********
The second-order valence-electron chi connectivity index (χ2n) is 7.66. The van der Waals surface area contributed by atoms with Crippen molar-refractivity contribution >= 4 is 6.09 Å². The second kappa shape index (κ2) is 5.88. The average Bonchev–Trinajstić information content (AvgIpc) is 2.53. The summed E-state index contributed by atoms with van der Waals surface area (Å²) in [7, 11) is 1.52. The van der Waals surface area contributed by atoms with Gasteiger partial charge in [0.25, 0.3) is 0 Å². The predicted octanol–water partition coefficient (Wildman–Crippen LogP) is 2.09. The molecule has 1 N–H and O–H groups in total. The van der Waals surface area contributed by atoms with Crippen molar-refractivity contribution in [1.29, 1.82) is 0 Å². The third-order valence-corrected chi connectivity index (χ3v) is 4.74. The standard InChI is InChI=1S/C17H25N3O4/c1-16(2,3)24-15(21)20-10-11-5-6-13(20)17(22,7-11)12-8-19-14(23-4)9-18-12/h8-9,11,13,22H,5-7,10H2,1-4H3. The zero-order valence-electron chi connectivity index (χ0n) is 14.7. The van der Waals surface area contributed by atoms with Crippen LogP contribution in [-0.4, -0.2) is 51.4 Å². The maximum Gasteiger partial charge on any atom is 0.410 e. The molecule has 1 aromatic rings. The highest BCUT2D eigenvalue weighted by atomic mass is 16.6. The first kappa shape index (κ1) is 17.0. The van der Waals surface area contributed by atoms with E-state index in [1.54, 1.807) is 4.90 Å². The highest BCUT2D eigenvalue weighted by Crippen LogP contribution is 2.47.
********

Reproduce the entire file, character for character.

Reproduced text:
The second-order valence-electron chi connectivity index (χ2n) is 7.66. The van der Waals surface area contributed by atoms with Crippen molar-refractivity contribution >= 4 is 6.09 Å². The second kappa shape index (κ2) is 5.88. The average Bonchev–Trinajstić information content (AvgIpc) is 2.53. The summed E-state index contributed by atoms with van der Waals surface area (Å²) in [7, 11) is 1.52. The van der Waals surface area contributed by atoms with Gasteiger partial charge in [0.25, 0.3) is 0 Å². The predicted octanol–water partition coefficient (Wildman–Crippen LogP) is 2.09. The molecule has 1 N–H and O–H groups in total. The van der Waals surface area contributed by atoms with Crippen molar-refractivity contribution in [1.29, 1.82) is 0 Å². The third-order valence-corrected chi connectivity index (χ3v) is 4.74. The standard InChI is InChI=1S/C17H25N3O4/c1-16(2,3)24-15(21)20-10-11-5-6-13(20)17(22,7-11)12-8-19-14(23-4)9-18-12/h8-9,11,13,22H,5-7,10H2,1-4H3. The zero-order valence-electron chi connectivity index (χ0n) is 14.7. The van der Waals surface area contributed by atoms with Crippen LogP contribution in [-0.4, -0.2) is 51.4 Å². The maximum Gasteiger partial charge on any atom is 0.410 e. The molecule has 1 aromatic rings. The highest BCUT2D eigenvalue weighted by atomic mass is 16.6. The first kappa shape index (κ1) is 17.0. The van der Waals surface area contributed by atoms with E-state index in [1.54, 1.807) is 4.90 Å². The highest BCUT2D eigenvalue weighted by Crippen LogP contribution is 2.47.